Apparently there aren't enough hot women and fast cars in California for a blockbuster sequel, so the action shifts to Florida, where Brian O'Connor (Paul Walker) is trying to lay low. No longer a police officer, he's still racing in order to earn a living when the FBI zaps his vehicle, pull him in and slap a deal on the table. The plan: help the feds nab a local drug-runner and they'll wipe the slate clean, or go to jail for the list of offenses he left back in LA. He takes the deal on one condition: he gets to pick his own partner. They agree, and he chooses Roman Pierce (Tyrese), a childhood friend still stinging over the thought that Brian might have been responsible for a stint behind bars years earlier, and before you can say "butt heads", they're driving for Carter Verrone (Cole Hauser), while his girlfriend, secretly an undercover agent (Eva Mendes) watches their back.
I kinda liked the first Fast and the Furious, but I wouldn't have called myself a fan, so all it took was the announcement of the movie's incredibly dopey title and my interest in it was over; it wasn't until the "Franchise Collection" Universal issued to promote Tokyo Drift that I finally caught up with it. My biggest worry was the loss of Vin Diesel's Dominic Toretto, and even in the finished film, it's obvious that Roman Pierce is a hastily-rewritten Toretto due to Diesel's departure. Yet Tyrese is one of the movie's secret weapons, sparking the flick to life with his goofy, energetic charisma. He generates good-vibe chemistry with everyone on screen, including Walker, but the real savvy of his performance is how he actively makes it different from Dominic and Brian's friendship. By deftly avoiding the notes that Diesel's already tread, he single-handedly saves the movie from most of its sequelitis, and 2 Fast 2 Furious really wouldn't be half as good without him.
The other wild card is director John Singleton. I hated his movie Higher Learning, a melodramatic, self-important "statement" plainly designed to solidify Singleton's cred as a miniature Spike Lee, but I loved his 2000 blaxploitation homage Shaft, a smart action movie with top-notch performances and style to spare. Commendably, he brings the less pretentious of his styles to 2 Fast 2 Furious, ditching the romantic and ethical conundrums and awful dialogue from the original, while straging the action sequences with enthusiasm (peaking with an awesome third-act confusion gambit that I won't spoil). But 2 Fast 2 Furious lands pretty squarely in the middle of the road, letting Singleton's desire to make a popcorn movie rob the film of having a personality.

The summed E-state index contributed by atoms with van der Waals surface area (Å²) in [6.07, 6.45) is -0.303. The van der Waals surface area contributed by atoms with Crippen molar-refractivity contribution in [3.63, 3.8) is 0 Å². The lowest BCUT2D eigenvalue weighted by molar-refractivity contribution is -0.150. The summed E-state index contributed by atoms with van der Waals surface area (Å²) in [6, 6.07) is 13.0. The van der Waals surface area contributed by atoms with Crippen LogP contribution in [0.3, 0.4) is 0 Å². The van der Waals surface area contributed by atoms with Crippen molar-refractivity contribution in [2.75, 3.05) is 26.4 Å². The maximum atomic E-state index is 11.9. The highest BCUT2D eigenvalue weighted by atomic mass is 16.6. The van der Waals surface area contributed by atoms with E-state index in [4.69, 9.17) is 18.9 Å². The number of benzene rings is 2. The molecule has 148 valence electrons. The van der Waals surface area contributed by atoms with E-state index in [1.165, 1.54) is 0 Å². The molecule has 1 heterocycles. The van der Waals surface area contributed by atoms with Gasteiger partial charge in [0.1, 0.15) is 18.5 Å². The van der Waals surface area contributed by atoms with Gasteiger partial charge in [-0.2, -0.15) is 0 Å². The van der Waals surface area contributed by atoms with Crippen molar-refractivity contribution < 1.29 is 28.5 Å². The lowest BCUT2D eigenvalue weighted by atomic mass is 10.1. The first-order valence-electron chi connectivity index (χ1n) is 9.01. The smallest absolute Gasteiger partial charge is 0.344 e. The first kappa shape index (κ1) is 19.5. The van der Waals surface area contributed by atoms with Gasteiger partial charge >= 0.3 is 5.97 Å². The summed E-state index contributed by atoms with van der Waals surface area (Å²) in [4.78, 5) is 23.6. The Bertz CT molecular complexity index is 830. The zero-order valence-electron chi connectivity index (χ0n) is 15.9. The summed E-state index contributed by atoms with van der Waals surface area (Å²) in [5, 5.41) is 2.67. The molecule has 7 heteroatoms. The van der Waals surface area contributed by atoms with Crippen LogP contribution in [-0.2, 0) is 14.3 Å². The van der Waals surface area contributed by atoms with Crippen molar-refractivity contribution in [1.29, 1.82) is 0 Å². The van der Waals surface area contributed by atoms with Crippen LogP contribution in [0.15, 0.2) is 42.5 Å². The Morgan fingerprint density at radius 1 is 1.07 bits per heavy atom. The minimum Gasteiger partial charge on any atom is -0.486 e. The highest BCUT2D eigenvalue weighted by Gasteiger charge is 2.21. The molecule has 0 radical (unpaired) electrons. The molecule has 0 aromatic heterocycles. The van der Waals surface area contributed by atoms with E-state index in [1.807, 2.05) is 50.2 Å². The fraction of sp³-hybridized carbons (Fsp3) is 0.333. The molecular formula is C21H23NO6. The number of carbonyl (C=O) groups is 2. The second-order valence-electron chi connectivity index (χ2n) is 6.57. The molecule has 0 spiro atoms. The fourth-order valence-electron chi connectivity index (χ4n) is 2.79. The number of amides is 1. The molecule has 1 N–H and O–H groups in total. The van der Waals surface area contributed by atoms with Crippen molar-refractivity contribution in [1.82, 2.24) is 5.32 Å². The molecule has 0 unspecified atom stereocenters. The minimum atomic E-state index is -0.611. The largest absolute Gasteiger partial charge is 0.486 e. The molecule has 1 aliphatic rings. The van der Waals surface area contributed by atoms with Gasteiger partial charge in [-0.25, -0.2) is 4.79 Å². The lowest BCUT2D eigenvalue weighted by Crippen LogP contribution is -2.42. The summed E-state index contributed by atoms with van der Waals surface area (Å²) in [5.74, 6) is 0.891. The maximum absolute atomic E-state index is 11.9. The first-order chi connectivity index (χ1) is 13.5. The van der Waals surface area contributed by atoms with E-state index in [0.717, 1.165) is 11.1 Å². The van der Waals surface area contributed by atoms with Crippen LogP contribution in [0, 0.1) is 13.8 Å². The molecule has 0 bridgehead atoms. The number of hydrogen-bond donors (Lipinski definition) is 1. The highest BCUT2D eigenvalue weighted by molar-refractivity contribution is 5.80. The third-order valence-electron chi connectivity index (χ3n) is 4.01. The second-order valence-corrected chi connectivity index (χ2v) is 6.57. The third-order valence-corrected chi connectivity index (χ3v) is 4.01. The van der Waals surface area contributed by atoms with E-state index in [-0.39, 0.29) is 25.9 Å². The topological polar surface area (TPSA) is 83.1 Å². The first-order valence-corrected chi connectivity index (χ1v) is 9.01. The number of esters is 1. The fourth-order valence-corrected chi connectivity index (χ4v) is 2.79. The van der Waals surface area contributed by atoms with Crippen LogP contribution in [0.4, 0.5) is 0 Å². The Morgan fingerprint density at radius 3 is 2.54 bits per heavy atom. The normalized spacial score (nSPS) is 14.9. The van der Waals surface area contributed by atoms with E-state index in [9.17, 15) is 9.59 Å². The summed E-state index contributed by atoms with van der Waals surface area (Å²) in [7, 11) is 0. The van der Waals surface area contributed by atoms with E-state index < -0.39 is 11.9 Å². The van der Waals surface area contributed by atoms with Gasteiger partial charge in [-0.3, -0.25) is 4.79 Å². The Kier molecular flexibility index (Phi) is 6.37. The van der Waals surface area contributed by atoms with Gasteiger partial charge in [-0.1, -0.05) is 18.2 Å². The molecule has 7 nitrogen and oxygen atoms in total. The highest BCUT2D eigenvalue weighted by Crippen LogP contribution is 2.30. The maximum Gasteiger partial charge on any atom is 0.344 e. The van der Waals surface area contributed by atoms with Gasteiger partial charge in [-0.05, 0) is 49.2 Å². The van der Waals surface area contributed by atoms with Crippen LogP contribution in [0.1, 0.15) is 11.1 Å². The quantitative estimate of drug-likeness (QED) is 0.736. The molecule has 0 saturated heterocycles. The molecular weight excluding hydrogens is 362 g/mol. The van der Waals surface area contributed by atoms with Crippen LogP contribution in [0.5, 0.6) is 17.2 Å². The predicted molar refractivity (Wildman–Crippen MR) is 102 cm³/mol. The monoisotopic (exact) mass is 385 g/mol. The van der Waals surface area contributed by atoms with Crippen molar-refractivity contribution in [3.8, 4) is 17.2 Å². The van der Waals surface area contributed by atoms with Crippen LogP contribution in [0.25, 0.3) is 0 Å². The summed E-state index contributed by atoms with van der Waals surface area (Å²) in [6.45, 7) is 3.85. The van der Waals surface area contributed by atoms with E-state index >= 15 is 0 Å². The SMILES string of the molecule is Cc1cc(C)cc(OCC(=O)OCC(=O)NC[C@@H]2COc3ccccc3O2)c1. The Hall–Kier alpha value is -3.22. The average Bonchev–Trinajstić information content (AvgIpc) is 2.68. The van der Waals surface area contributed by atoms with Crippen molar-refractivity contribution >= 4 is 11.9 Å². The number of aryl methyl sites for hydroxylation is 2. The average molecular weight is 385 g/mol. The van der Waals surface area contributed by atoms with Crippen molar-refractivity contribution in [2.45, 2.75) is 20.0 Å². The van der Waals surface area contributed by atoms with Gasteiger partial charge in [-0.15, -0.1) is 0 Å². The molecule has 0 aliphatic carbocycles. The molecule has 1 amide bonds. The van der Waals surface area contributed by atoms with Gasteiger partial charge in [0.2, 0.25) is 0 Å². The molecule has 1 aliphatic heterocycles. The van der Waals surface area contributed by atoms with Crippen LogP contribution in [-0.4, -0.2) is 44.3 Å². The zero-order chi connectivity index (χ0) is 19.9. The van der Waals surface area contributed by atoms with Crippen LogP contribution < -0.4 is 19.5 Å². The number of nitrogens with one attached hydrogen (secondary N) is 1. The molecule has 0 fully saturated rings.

A better screenplay would have helped too. Beyond that Roman Pierce is clearly a Toretto placeholder, a more efficient script could have fit in one or two extra action scenes that might have pushed the movie from "passable" to "guilty pleasure". Hauser also makes for a fairly boring villain (you can't get too despicable in a PG-13 movie, so Hauser settles for slightly annoyed), but the bigger crime is wasting Eva Mendes, who has a few electric moments with Paul Walker, but generally just sits around looking unfathomably hot (although let me add, she does this really well). Devon Aoki's character is also an admirable concept but terrible in execution, yelling the worst lines of the movie during the opening race sequence, leaving 2 Fast 2 Furious 0 for 2 with its female characters.
It's a shame, because 2 Fast 2 Furious has the elements it needs to be that film you watch on TV at 1 AM post-beer-and-pizza and have a blast. What's more, it's not even a bad movie; it probably ranks as the most entertaining of the first three Fast and the Furious films, which makes it even more of a conundrum. It's got its heart in the right place, but there's nothing in 2 Fast 2 Furious aside from its motion picture heritage that'd save it from an alternate-universe demise in a garage-sale graveyard. Whoever said "it's all in a name" was onto something.
Director John Singleton sits down for an audio commentary, and he does a good job explaining his motivations and goals in picking up the reins for this big-budget sequel (including influences from video games and anime, rather than other car movies). It's mildly interesting, and Singleton makes effort to avoid narrating the on-screen action (whenever he seems like he's about to, he changes topics). A shame, though, that Tyrese and Walker weren't free to join him. While I watched the commentary, I also flipped on Universal's Animated Anecdotes, which is a fancy name for their subtitle trivia track, containing the kind of riveting information you can learn by reading IMDb. It's not really that animated either, for the record: little pictures of cars accompany each tidbit, but they don't drive onto the screen or anything.